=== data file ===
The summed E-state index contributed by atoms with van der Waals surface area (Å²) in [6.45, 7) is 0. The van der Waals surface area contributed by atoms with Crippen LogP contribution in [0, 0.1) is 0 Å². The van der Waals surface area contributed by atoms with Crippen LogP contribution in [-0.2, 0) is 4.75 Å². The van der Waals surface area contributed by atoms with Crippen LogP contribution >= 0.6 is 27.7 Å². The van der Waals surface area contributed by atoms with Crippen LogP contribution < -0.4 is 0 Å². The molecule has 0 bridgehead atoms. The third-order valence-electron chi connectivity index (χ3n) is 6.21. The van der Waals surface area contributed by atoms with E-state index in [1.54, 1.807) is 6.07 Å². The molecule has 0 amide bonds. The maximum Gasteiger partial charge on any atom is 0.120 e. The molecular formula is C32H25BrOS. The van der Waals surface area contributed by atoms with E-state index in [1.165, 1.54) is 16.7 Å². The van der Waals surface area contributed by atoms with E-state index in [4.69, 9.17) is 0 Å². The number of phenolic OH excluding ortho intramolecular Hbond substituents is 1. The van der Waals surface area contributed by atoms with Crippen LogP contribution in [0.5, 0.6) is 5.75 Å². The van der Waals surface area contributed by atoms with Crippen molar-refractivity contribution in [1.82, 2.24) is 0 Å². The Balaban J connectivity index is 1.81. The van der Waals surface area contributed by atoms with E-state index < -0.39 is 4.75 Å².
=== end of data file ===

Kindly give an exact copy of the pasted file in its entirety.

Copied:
The summed E-state index contributed by atoms with van der Waals surface area (Å²) in [6.45, 7) is 0. The van der Waals surface area contributed by atoms with Crippen LogP contribution in [0, 0.1) is 0 Å². The van der Waals surface area contributed by atoms with Crippen LogP contribution in [-0.2, 0) is 4.75 Å². The van der Waals surface area contributed by atoms with Crippen LogP contribution >= 0.6 is 27.7 Å². The van der Waals surface area contributed by atoms with Crippen LogP contribution < -0.4 is 0 Å². The molecule has 0 bridgehead atoms. The third-order valence-electron chi connectivity index (χ3n) is 6.21. The van der Waals surface area contributed by atoms with E-state index in [1.54, 1.807) is 6.07 Å². The molecule has 0 amide bonds. The maximum Gasteiger partial charge on any atom is 0.120 e. The molecular formula is C32H25BrOS. The van der Waals surface area contributed by atoms with E-state index in [1.165, 1.54) is 16.7 Å². The van der Waals surface area contributed by atoms with E-state index in [4.69, 9.17) is 0 Å². The number of phenolic OH excluding ortho intramolecular Hbond substituents is 1. The van der Waals surface area contributed by atoms with Crippen LogP contribution in [0.5, 0.6) is 5.75 Å². The van der Waals surface area contributed by atoms with Crippen molar-refractivity contribution in [1.82, 2.24) is 0 Å². The Balaban J connectivity index is 1.81. The van der Waals surface area contributed by atoms with E-state index < -0.39 is 4.75 Å².